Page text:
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WHO researchers arrive in Wuhan to investigate coronavirus origins

Members of a World Health Organization team arrive in Wuhan, China, to investigate the coronavirus' origins.
A worker in protective gear directs World Health Organization researchers after their arrival Thursday in Wuhan, China, to investigate the coronavirus’ origins.
(Ng Han Guan / Associated Press)

World Health Organization researchers arrived in China on Thursday to conduct a politically sensitive investigation into the COVID-19 pandemic’s origins amid uncertainty over whether the government might try to prevent embarrassing discoveries.

The team sent to Wuhan, the Chinese city where the coronavirus was first detected, was approved by President Xi Jinping’s government after months of diplomatic wrangling that prompted an unusual public complaint by the head of the WHO.

Scientists suspect that the coronavirus, which has killed more than 1.9 million people since late 2019, jumped to humans from bats or other animals, most likely in southern China. The ruling Communist Party, stung by complaints that it allowed the disease to spread, has suggested that the virus came from abroad, possibly on imported seafood, but international scientists reject that idea.

Fifteen team members were originally due to arrive in Wuhan on Thursday, but two tested positive for coronavirus antibodies before leaving Singapore and were being retested there, the WHO said in a statement on Twitter.

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The rest of the team arrived at the Wuhan airport and walked through a makeshift clear plastic tunnel into the airport. The researchers, who wore masks, were greeted by airport staff in full protective gear of masks, goggles and full-body suits.

The researchers will undergo a two-week quarantine as well as a throat swab test and an antibody test for the coronavirus, according to CGTN, the English-language channel of state broadcaster CCTV. They are to start working with Chinese experts via videoconference while in quarantine.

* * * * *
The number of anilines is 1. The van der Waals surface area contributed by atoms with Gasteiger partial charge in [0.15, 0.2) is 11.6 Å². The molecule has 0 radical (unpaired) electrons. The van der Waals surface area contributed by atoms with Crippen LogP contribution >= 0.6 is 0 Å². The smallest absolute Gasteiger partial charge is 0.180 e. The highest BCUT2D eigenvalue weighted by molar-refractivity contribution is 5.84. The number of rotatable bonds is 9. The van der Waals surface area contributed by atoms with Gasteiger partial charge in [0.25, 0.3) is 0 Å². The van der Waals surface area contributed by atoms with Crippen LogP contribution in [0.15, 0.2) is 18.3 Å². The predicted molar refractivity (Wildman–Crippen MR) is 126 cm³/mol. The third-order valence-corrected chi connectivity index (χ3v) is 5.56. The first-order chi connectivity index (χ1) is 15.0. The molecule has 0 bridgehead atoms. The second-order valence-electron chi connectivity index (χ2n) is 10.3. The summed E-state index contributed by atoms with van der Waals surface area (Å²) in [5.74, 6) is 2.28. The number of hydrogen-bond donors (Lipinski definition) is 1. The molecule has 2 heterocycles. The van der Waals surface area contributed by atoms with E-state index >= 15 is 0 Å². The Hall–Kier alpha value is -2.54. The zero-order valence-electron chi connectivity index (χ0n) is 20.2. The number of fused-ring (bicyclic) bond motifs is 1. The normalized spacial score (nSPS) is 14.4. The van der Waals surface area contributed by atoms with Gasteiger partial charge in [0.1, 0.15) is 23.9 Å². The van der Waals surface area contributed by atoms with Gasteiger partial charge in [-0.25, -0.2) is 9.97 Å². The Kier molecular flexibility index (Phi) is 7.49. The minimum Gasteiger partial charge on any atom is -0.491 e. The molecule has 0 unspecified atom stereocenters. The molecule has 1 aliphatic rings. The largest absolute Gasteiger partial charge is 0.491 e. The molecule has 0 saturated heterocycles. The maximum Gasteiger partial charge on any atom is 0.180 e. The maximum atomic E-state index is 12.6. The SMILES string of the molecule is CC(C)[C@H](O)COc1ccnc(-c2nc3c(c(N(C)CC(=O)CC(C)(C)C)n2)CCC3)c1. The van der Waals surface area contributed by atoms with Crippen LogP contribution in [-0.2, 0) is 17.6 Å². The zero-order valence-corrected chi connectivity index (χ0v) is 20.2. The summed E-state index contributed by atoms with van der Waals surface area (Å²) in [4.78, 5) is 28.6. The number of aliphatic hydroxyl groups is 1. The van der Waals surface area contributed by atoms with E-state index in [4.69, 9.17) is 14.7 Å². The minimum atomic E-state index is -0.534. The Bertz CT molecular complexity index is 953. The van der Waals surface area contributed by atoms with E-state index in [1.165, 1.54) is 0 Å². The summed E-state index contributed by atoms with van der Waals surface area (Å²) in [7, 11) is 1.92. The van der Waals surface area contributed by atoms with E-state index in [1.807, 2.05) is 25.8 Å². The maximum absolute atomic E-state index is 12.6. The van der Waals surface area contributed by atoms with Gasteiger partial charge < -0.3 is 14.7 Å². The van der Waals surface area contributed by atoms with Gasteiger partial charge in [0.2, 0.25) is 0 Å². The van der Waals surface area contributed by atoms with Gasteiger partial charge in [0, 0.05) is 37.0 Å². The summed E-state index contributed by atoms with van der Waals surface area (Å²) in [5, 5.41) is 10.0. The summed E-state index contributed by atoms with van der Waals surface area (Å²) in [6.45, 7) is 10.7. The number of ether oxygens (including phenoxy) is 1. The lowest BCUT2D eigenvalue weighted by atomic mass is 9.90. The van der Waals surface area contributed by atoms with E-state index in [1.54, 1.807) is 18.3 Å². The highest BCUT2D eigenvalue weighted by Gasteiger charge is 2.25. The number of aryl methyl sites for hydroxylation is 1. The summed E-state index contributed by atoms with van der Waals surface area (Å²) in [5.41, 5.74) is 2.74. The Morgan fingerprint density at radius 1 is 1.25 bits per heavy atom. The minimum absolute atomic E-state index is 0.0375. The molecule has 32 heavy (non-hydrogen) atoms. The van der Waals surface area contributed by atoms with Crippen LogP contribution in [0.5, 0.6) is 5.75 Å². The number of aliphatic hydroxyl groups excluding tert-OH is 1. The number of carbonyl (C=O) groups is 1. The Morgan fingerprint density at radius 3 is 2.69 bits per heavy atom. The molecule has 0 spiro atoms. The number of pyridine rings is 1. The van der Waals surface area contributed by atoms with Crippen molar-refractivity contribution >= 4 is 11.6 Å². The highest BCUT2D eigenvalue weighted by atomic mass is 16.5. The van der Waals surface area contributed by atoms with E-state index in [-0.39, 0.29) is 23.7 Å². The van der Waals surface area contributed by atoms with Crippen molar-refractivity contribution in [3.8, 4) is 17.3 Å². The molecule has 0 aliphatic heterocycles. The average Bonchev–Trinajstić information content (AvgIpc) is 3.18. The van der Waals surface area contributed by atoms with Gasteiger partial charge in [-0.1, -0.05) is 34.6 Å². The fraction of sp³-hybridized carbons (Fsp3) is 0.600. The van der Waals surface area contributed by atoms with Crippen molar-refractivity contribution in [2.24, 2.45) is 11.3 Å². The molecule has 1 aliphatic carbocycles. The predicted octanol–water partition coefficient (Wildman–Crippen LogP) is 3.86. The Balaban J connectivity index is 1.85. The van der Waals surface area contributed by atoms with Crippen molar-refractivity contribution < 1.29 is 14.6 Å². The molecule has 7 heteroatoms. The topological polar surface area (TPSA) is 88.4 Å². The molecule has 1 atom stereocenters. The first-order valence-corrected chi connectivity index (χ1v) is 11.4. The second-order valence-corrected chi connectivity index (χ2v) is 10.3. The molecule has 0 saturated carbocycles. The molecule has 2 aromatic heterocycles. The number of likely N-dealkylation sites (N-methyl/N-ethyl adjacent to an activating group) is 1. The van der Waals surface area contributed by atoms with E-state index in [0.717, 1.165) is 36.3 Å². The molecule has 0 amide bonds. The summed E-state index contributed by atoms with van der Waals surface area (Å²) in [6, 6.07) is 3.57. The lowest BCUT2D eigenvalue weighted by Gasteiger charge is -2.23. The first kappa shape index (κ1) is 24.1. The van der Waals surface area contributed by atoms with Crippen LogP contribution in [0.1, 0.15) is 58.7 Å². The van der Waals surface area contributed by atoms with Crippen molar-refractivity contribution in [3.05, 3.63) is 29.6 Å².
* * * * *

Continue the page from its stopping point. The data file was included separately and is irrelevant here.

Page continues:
More than 20,000 villagers were taken by bus to centralized quarantine as China seeks to stem a new coronavirus outbreak in Hebei province.

The team includes viral and other experts from the United States, Australia, Germany, Japan, Britain, Russia, the Netherlands, Qatar and Vietnam. A Chinese government spokesman said this week that the researchers would “exchange views” with Chinese scientists but gave no indication of whether they would be allowed to gather evidence.

China rejected demands for an international investigation after the Trump administration blamed Beijing for the coronavirus’ spread. In April, after Australia called for an independent inquiry, Beijing retaliated by blocking imports of Australian beef, wine and other goods.

One possibility is that a wildlife poacher might have passed the coronavirus to traders who carried it to Wuhan, one WHO team member, zoologist Peter Daszak of U.S. group EcoHealth Alliance, told the Associated Press in November.

A single visit by scientists is unlikely to confirm the virus’ origins; pinning down an outbreak’s animal reservoir is typically an exhaustive endeavor that takes years of research, including taking animal samples, genetic analysis and epidemiological studies.